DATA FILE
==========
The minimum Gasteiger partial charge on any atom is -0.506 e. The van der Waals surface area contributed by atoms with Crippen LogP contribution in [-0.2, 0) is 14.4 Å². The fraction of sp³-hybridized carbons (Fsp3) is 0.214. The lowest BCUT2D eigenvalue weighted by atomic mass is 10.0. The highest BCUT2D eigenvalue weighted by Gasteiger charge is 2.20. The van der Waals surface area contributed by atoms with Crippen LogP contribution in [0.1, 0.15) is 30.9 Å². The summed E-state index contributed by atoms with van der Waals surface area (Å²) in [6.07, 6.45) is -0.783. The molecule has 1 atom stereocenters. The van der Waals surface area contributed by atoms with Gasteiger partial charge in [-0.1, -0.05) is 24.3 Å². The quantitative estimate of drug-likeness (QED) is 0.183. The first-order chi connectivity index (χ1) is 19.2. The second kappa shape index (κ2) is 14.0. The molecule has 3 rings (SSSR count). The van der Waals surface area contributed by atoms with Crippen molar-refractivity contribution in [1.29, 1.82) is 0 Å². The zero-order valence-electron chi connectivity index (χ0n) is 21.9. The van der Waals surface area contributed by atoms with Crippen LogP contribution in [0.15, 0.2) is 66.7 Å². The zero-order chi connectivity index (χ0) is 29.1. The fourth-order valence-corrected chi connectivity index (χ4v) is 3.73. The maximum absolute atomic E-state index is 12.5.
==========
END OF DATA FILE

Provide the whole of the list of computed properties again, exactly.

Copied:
The minimum Gasteiger partial charge on any atom is -0.506 e. The van der Waals surface area contributed by atoms with Crippen LogP contribution in [-0.2, 0) is 14.4 Å². The fraction of sp³-hybridized carbons (Fsp3) is 0.214. The lowest BCUT2D eigenvalue weighted by atomic mass is 10.0. The highest BCUT2D eigenvalue weighted by Gasteiger charge is 2.20. The van der Waals surface area contributed by atoms with Crippen LogP contribution in [0.1, 0.15) is 30.9 Å². The summed E-state index contributed by atoms with van der Waals surface area (Å²) in [6.07, 6.45) is -0.783. The molecule has 1 atom stereocenters. The van der Waals surface area contributed by atoms with Gasteiger partial charge in [-0.1, -0.05) is 24.3 Å². The quantitative estimate of drug-likeness (QED) is 0.183. The first-order chi connectivity index (χ1) is 19.2. The second kappa shape index (κ2) is 14.0. The molecule has 3 rings (SSSR count). The van der Waals surface area contributed by atoms with Crippen molar-refractivity contribution in [1.29, 1.82) is 0 Å². The zero-order valence-electron chi connectivity index (χ0n) is 21.9. The van der Waals surface area contributed by atoms with Crippen LogP contribution in [0.15, 0.2) is 66.7 Å². The zero-order chi connectivity index (χ0) is 29.1. The fourth-order valence-corrected chi connectivity index (χ4v) is 3.73. The maximum absolute atomic E-state index is 12.5.